Wullstein [31] and Mckennan and Cole [32] showed cholesteatoma developing from skin accidentally implanted into the middle ear as a result of surgery. A similar process could be considered for post-traumatic cases.

Retraction pocket theory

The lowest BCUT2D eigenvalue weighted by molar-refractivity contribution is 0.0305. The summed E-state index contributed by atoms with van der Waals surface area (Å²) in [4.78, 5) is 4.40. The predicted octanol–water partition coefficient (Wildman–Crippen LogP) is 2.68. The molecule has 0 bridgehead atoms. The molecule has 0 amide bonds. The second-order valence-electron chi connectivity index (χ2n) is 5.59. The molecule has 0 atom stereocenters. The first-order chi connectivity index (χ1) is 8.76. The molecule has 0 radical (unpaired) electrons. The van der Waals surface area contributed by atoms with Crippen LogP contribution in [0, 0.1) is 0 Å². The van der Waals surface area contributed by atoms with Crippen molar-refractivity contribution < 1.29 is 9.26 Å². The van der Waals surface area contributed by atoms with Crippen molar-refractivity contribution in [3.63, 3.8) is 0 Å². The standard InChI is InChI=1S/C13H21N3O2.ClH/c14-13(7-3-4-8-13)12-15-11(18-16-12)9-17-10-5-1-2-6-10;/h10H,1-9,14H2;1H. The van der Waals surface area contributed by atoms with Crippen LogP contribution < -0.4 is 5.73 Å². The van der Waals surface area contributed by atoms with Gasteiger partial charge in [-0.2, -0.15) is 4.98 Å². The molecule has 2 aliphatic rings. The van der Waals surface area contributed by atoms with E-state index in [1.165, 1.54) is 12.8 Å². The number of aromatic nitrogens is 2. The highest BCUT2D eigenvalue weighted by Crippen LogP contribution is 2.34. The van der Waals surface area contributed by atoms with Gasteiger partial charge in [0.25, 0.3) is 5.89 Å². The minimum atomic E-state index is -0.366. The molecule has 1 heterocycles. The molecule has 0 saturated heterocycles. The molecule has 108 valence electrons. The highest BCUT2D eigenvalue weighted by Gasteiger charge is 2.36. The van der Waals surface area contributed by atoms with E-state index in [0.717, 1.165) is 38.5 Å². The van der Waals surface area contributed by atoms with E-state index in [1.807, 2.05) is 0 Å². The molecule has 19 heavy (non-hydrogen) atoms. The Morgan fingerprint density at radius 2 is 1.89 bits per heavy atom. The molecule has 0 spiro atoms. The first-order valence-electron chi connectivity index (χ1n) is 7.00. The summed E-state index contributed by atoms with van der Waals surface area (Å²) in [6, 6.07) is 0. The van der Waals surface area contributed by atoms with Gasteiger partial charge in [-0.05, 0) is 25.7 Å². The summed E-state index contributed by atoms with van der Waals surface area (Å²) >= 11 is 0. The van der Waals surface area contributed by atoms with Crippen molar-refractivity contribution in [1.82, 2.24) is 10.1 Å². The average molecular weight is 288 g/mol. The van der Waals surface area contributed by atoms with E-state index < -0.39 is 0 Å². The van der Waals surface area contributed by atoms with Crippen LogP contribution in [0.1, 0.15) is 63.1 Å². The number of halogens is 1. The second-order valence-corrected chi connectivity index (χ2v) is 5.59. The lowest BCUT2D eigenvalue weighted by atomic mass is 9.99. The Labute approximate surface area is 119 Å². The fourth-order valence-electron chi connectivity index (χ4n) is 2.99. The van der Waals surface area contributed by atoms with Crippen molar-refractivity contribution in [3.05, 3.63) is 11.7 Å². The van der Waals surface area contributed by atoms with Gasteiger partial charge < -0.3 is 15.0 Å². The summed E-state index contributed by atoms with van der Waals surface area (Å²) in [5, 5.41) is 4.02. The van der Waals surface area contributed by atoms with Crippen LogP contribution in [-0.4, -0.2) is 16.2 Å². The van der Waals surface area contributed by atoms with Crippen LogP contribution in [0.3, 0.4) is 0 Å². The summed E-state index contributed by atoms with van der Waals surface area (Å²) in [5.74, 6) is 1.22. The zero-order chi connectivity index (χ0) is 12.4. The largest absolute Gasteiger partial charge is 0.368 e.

Eustachian tube malfunction causes the tympanic membrane to retract. [33],[34] This results in weakening of the fibrous component of the drum, leading to hyperplastic epidermal growths into the middle ear. [35],[36] Ongoing infection could then result in the development of cholesteatoma. Louw has elegantly enumerated the pathology of precholesteatoma and cholesteatoma. [37] Mucocutaneous junctions at the edges of tympanic membrane perforations are definitive precholesteatoma conditions. The perforation may be post traumatic, post surgery or post inflammatory. Keratinizing squamous epithelial cells produce papillary cones which protrude into the middle ear cavity. [19] Infection transforms the condition into cholesteatoma. [15],[38] Retraction pockets also show focal growth of keratinizing squamous epithelium, which progresses from a precholesteatoma to frank cholesteatoma. [19] Focal areas of an intact tympanic membrane may show a similar hyperplastic growth of keratinizing squamous epithelium to develop cholesteatoma behind an intact drum. [39] Trauma and previous ear surgery may trap epithelial cells in the middle ear, which can progress to cholesteatoma. [37] Adhesive otitis media can drape the tympanic membrane over the ossicles and promontory and lead to cholesteatoma. [6],[40] Ensuing or coexisting infection would be essential in further propagation of the disease.